Doug, I always love your comments. I will never underestimate the power of bringing someone else more experienced into my decisions. I would say big decisions I make on my own without any input are generally unsafe. Decisions I make with multiple sources of wise counsel are generally safe decisions. I say generally because there are always exceptions. Have a great weekend!

  3. Elliott Huffard

    Thank you for your article. I am a fan of Buffett and try to follow his wisdom. I have always been aggressively invested in stocks since my late 20s, I’m now mid 40s. I was able to somewhat time the last crash, hide 40% in bonds while stocks bottomed, then reallocate 100% into stocks by May 2009. Have ridden the ride up and have again started to divest from stocks into cash (30%) the past year- assuming a crash within the next 2 years- statistically speaking we are overdue.

    I think reading your article is good timing for myself. Because the past year I have been researching rental income options and have been nervously excited to start this new chapter for myself, rental properties. The problem is, it is hard to find cash flowing rentals in urban Houston (yes they exist, but hard to find). The emotional part of me wants to buy now and start learning, the Buffett rational side of me says to wait till the next crash when more opportunities arise. Your article helps to reinforce the rational side.

    Thank you!

    • Paul Moore

      Elliott, thanks for your comment. Congrats on being able to time the market, not many folks are able to successfully do that. I know many people who have found great success with SFRs. But I also know many people who have been burned in SFRs for various reasons. I agree there will be a major real estate correction, but no one knows when. It could be a few more years, or it could be this year. If you ever want to talk more, feel free to message me via BP.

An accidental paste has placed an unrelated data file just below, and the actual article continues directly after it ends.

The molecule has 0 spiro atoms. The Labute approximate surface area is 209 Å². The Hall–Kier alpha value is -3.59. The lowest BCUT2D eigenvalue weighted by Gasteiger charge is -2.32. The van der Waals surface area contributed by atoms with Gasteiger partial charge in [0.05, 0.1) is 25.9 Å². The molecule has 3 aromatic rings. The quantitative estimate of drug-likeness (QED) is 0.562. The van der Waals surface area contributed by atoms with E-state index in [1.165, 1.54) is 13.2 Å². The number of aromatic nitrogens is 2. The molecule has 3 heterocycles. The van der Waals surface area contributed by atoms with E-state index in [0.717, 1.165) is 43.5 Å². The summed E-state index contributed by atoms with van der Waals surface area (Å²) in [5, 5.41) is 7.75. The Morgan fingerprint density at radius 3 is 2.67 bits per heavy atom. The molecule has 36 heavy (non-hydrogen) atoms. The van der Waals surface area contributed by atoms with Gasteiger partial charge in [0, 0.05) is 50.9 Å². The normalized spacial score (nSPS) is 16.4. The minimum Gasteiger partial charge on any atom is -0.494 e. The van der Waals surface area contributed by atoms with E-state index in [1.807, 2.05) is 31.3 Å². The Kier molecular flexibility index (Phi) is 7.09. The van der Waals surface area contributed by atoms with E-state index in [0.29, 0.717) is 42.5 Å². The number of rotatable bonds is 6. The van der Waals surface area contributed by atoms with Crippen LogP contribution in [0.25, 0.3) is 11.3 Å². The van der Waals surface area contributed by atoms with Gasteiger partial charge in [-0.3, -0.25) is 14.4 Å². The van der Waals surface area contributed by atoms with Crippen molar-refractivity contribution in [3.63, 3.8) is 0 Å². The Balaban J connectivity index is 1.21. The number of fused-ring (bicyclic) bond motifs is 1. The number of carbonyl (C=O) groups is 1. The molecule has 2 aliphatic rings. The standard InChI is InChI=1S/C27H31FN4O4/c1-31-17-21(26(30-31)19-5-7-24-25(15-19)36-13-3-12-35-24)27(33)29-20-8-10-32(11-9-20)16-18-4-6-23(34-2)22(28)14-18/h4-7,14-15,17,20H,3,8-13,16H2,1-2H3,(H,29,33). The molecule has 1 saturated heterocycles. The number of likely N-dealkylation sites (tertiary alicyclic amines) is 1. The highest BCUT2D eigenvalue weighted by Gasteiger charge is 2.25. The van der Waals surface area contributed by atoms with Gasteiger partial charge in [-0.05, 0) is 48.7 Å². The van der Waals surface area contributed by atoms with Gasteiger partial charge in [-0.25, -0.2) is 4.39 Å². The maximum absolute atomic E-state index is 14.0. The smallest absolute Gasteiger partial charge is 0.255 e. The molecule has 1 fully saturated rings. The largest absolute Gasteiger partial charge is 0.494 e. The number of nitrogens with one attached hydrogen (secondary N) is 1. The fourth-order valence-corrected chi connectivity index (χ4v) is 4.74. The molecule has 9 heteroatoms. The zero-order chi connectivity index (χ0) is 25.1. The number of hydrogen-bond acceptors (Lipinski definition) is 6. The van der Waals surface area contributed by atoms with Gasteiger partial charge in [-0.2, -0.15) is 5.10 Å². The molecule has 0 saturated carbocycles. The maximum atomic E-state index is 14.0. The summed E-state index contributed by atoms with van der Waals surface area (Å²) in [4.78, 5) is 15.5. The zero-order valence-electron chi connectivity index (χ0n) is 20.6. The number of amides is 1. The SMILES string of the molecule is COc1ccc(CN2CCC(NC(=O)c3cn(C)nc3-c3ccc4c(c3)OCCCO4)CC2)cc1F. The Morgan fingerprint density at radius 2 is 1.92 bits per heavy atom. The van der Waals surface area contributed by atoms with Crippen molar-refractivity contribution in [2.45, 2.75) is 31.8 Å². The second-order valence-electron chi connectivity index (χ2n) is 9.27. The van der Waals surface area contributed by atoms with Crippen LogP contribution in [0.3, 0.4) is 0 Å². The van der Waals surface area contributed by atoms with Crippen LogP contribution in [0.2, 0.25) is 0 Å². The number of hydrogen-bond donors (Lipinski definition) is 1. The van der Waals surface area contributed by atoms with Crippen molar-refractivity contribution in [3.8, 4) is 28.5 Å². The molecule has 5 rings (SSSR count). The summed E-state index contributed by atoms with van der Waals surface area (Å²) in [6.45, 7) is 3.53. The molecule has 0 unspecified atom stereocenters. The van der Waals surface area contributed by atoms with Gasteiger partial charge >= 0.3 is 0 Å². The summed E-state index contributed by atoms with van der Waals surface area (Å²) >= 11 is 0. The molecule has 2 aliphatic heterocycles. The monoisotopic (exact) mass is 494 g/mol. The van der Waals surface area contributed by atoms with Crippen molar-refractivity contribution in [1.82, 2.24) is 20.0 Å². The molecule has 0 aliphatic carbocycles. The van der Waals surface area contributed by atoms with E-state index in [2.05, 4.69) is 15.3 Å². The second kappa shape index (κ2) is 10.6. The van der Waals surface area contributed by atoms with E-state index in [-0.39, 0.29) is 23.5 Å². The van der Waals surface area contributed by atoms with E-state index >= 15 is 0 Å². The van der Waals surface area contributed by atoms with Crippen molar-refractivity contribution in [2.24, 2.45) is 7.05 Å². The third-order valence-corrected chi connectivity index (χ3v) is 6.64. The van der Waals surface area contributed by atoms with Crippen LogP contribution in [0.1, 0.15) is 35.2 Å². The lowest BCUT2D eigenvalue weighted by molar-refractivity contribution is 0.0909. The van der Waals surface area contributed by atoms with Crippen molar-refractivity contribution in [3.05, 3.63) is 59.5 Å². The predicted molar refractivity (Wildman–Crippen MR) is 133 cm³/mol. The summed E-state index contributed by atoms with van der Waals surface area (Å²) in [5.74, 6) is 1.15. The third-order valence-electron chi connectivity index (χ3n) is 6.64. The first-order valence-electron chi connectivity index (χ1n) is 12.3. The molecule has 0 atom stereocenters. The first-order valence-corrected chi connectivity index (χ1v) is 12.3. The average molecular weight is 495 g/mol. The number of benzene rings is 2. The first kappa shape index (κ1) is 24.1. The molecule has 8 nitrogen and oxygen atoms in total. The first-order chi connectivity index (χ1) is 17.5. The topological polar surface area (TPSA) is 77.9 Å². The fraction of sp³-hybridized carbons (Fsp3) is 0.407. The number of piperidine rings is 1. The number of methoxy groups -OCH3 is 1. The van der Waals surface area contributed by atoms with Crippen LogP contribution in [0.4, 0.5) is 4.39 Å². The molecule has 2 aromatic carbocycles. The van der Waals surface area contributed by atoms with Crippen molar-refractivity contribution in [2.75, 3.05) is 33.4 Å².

4. Jim Fredo

    Great article. My favorite real-life line, which makes me want to run in the opposite direction, is ‘This time it’s different.’ When people use that line, they are clearly under the spell of market mania. Rational discussions usually fall on deaf ears in those situations.

    I remember Los Angeles developers in ‘05-‘07 telling me that this time it was different because demand was higher than supply. I tried explaining that it was speculating investors who were buying the supply, but it was a fruitless discusson. They kept building until lenders started pulling funding and the market imploded.

  5. James Gregg

    Great article Paul! How would you address the Devil’s Advocate perspective that would say: demographic trends (less interest in homeownership in younger generations, more immigrants who tend to rent longer, population shifting toward cities, etc) indicate an increasing need for rentals, which means now is (could be) still a great time to invest in multifamily?

    • Paul Moore

      James.

      That is of the main premises of my book, and of course I believe that. But the deals have to make sense. Each deal has to cash flow on its own, and cannot rely on appreciation which is often subjective, which means it could go south.

      Nice to hear from you. I appreciate your podcast!

  6. ahmed abutaleb

    Paul,
    Excellent article, just as everything you write is well thought out, very rational, and chock full of wisdom. I don’t think we’ve discussed it before, but I’m also a huge Warren Buffet groupie. I had been reading his nuggets for years, and finally (wish I had woken up sooner) came to the conclusion that there was no value and tons of unnecessary time wasted in trying to figure out which stocks to buy and sell. In 2009, I started purchasing Berkshire Hathaway shares and since then have routinely gotten rid of all other shares and mutual funds and rotated the money to Berkshire. The only other shares I now own in my retirement account are with Amazon.

    Like you, I see direct parallel with Buffet’s philosophy applied to commercial real estate. Like you, I see many folks (even ones I had respect for) chasing what I would consider bad deals that may end up okay but likely will not when one of the planets goes out of alignment (interest rates, unemployment, cap rate expansion, trade war…).

    Thank you for shining a bright light here and being the adult at the party…

    [I will call you so we can catch up – my 1031 was a bust so I’ll be even more generous to Uncle Sam come April]

    Ahmed